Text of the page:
As the protestors passed St Martins in the Fields Church, dressed in black veils and funeral attire, the crowd of passers-by broke into spontaneous applause. “It gave me goosebumps”, Caroline, an activist and former victim of abuse told me. “You expect people on the march to be supportive but not the people on the street. I’ve been on other marches and people normally complain about you being selfish and blocking up the streets but this response makes you feel like people do  care.”

The show of public support is especially welcome in the aftermath of the Chancellor’s Autumn Statement. Cuts to local authority budgets have already led to the closure of over 30 domestic violence services since 2010, including Eaves, a charity that provided services for single, low-income and vulnerable women.

Further erosions to local council budgets will only put more services and lives at risk, activists say. Also of concern is Osborne’s decision to devolve responsibility for raising a social care tax (of up to 2 per cent on council tax) to local authorities. This tips hostility to tax increases away from central government to local authorities, and could place greater pressure on women’s services to compete for funding.

The Chancellor offered a supposed silver lining to the cuts with the promise that VAT money raised from the EU’s compulsory tax on sanitary products will be ringfenced for women’s charities, such as the Eve Appeal and Women’s Aid.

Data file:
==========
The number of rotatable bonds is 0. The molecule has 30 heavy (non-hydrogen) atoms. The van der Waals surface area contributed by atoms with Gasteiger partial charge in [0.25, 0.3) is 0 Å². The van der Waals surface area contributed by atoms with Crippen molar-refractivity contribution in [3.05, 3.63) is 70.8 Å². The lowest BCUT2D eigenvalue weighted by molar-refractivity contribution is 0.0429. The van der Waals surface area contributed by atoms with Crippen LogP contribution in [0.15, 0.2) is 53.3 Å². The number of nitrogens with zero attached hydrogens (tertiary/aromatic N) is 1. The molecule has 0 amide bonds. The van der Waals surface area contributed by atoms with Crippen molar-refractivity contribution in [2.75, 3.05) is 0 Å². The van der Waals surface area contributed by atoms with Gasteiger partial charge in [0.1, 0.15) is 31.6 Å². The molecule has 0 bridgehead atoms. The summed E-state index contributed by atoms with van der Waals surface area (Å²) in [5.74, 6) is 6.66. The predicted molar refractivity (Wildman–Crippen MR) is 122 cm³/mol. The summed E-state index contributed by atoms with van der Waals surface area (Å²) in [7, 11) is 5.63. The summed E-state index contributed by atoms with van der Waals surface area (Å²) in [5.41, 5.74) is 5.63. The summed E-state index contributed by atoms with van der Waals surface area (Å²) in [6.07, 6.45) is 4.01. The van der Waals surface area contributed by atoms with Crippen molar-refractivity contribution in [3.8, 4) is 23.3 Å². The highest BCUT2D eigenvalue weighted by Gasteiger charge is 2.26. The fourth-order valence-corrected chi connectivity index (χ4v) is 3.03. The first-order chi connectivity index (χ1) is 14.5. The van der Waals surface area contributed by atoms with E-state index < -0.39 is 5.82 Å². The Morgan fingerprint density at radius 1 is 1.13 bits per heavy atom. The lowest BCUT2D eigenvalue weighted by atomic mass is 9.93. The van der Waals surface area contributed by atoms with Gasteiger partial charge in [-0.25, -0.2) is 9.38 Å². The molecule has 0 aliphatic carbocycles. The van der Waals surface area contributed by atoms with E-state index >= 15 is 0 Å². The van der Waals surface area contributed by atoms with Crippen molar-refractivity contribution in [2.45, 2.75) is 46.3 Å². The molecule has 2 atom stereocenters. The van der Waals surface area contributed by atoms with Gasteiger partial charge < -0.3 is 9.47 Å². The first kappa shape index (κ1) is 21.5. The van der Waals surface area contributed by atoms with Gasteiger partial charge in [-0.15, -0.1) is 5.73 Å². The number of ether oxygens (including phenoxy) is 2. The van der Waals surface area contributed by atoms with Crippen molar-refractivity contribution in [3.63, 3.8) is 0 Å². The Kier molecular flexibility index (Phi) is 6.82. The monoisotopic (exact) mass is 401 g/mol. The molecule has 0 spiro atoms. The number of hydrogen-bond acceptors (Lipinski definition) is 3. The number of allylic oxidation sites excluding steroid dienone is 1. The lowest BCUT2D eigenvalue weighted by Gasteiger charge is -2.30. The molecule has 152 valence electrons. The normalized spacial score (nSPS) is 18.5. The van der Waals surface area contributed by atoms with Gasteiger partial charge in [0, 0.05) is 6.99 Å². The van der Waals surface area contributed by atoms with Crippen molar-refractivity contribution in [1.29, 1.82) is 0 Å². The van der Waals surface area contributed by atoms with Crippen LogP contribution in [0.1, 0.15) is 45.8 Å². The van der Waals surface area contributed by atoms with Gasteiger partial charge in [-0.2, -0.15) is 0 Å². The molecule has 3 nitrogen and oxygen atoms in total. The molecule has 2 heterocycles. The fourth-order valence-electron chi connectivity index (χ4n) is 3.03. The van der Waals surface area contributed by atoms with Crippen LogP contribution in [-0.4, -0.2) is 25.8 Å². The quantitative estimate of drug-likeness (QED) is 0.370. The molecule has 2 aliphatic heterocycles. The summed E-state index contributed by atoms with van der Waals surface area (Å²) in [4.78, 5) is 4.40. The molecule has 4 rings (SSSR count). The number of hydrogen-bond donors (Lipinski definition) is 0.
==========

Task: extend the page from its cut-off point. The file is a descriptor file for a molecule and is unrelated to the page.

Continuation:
The implication, however, that only women are to pay for helping the victims of domestic violence was met with derision from Sisters Uncut. As the marchers approached their final destination in Trafalgar Square, red dye turned the square’s famous fountains the colour of blood. “This blood won’t wash the blood from Osborne’s hands,” read one tampon-draped banner; “Our blood should not pay for our rape”, read another.

For those on the march, the cuts are an affront on many levels. All those I spoke to worked in some form of public service; everything from housing to foster care. But some have had to move out of the women’s services sector for the lack of funding.

Louisa used to work for a domestic violence service in London until it was forced to close last month. “I’m here because I’ve witnessed first hand what the cuts are doing to women and how much the organisations are having to squeeze what they can provide.”

All public services have legitimate claims to support - from the 14-strong police team that escorted the marchers, to the sweepers who were left to dredge the protesters’ roses out of the fountains and brush away the tampons that had fallen from their banners.

The danger, however, according to Caroline, is that the needs of domestic violence victims are all too easy to sideline: “This is by its nature something that goes on behind closed doors,” she says. As funding tightens, these voices musn’t be squeezed out.

Sisters Uncut is an intersectional group open to all who identify as women. The national domestic violence helpline offers help and support on 0808 2000 247. Members of the LGBT communities can also access tailored support from Broken Rainbow on 0800 9995428.

India Bourke is the New Statesman's editorial assistant.